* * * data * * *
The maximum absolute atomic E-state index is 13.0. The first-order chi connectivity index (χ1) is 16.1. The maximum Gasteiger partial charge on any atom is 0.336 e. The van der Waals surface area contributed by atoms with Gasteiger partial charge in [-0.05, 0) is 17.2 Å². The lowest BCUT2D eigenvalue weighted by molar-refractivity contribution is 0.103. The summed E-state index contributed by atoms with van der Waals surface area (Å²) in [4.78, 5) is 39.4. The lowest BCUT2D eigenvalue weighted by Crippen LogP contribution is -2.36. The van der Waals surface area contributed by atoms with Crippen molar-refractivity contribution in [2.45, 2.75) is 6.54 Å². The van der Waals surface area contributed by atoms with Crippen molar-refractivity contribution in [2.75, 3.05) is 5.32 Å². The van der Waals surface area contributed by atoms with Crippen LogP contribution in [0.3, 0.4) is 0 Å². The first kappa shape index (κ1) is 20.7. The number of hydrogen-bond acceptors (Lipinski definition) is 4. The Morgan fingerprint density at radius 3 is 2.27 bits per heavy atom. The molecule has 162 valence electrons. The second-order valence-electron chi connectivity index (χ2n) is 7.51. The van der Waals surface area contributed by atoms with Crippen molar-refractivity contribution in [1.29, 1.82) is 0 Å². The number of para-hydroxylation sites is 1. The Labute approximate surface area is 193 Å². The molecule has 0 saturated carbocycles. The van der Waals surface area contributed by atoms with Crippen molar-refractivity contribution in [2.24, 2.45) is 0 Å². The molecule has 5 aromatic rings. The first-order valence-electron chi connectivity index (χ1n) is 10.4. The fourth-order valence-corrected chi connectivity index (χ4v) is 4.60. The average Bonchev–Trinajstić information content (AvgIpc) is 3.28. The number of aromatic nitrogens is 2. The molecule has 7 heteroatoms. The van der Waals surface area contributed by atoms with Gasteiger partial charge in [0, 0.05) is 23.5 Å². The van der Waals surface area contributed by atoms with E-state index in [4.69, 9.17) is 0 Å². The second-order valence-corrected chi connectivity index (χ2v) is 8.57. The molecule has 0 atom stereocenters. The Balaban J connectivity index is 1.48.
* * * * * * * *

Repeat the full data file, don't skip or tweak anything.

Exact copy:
The maximum absolute atomic E-state index is 13.0. The first-order chi connectivity index (χ1) is 16.1. The maximum Gasteiger partial charge on any atom is 0.336 e. The van der Waals surface area contributed by atoms with Gasteiger partial charge in [-0.05, 0) is 17.2 Å². The lowest BCUT2D eigenvalue weighted by molar-refractivity contribution is 0.103. The summed E-state index contributed by atoms with van der Waals surface area (Å²) in [4.78, 5) is 39.4. The lowest BCUT2D eigenvalue weighted by Crippen LogP contribution is -2.36. The van der Waals surface area contributed by atoms with Crippen molar-refractivity contribution in [2.45, 2.75) is 6.54 Å². The van der Waals surface area contributed by atoms with Crippen molar-refractivity contribution in [2.75, 3.05) is 5.32 Å². The van der Waals surface area contributed by atoms with Crippen LogP contribution in [0.3, 0.4) is 0 Å². The first kappa shape index (κ1) is 20.7. The number of hydrogen-bond acceptors (Lipinski definition) is 4. The Morgan fingerprint density at radius 3 is 2.27 bits per heavy atom. The molecule has 162 valence electrons. The second-order valence-electron chi connectivity index (χ2n) is 7.51. The van der Waals surface area contributed by atoms with Crippen molar-refractivity contribution in [1.29, 1.82) is 0 Å². The number of para-hydroxylation sites is 1. The Labute approximate surface area is 193 Å². The molecule has 0 saturated carbocycles. The van der Waals surface area contributed by atoms with Crippen molar-refractivity contribution in [2.24, 2.45) is 0 Å². The molecule has 5 aromatic rings. The first-order valence-electron chi connectivity index (χ1n) is 10.4. The fourth-order valence-corrected chi connectivity index (χ4v) is 4.60. The average Bonchev–Trinajstić information content (AvgIpc) is 3.28. The number of aromatic nitrogens is 2. The molecule has 7 heteroatoms. The van der Waals surface area contributed by atoms with Gasteiger partial charge in [0, 0.05) is 23.5 Å². The van der Waals surface area contributed by atoms with E-state index in [4.69, 9.17) is 0 Å². The second-order valence-corrected chi connectivity index (χ2v) is 8.57. The molecule has 0 atom stereocenters. The Balaban J connectivity index is 1.48.